NPCA Field Report: Help Needed For The Atlantic Sturgeon To Recover

The Atlantic sturgeon is facing long odds to survive due to overfishing and pollution. US Fish and Wildlife Service photo.

Sturgeon might have graced Captain John Smith's dinner table when he explored the Chesapeake Bay in 1607-1609, but you'd be hard-pressed to find one in the waters of the national historic trail that bears his name today.

The Atlantic sturgeon, an "anadromous" fish that spends most of its life in the ocean but comes to freshwater rivers such as Virginia's James River to spawn, is in danger of vanishing due to overfishing and pollution.

The current Field Report from the National Parks Conservation Association's Mid-Atlantic office notes that "the largest recorded Atlantic sturgeon weighed 811 pounds and stretched 14 feet in length. They once were so plentiful that sturgeon leaping to the surface posed navigational hazards along the James and Susquehanna rivers."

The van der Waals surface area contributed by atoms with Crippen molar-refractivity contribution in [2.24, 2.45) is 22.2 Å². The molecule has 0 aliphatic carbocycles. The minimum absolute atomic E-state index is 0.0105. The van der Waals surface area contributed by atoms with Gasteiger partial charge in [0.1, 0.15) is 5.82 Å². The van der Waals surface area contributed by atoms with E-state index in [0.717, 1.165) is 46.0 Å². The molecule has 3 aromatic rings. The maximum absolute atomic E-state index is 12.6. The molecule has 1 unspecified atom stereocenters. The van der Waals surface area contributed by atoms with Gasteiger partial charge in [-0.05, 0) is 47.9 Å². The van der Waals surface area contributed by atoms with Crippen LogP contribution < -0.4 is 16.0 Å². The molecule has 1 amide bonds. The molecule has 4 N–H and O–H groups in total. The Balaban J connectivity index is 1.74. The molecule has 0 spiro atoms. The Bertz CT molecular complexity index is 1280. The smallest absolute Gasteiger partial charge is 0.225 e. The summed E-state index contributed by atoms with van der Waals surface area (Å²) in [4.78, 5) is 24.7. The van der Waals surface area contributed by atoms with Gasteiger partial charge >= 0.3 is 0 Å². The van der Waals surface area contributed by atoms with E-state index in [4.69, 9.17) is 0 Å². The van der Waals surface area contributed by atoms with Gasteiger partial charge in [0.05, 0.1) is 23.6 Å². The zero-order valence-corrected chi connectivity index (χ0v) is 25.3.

So numerous, and downright big, were the sturgeon, that in the 1890s fishermen were catching nearly 7.5 million pounds of the fish.

"But after decades of overfishing, the population crashed, and in February, the National Marine Fisheries Service listed the Atlantic sturgeon in the Chesapeake Bay (Acipenser oxyrinchus) as an endangered species, making it illegal for people to kill or harm the animals or degrade their habitat," the Field Report notes.

While efforts are under way to reverse this decline, the path to recovery is not easy.

"Sediments and pollution in storm water runoff are challenging sturgeon recovery. And while sturgeon fishing has been illegal since 1998, the animals frequently are caught in “sink gill nets” used to catch other species," the NPCA notes. "Among other recovery initiatives, federal and state agencies are working with the James River Association (one of NPCA’s partners in the “Choose Clean Water Coalition”) to restore sturgeon to its native habitat in Virginia.

"The Choose Clean Water coalition’s campaign to reduce storm-water runoff in rivers and streams in the Chesapeake watershed not only will benefit the waters that flow through many national parks, but will also improve the likelihood that this species, already on Earth for some 120 million years, will survive into the future."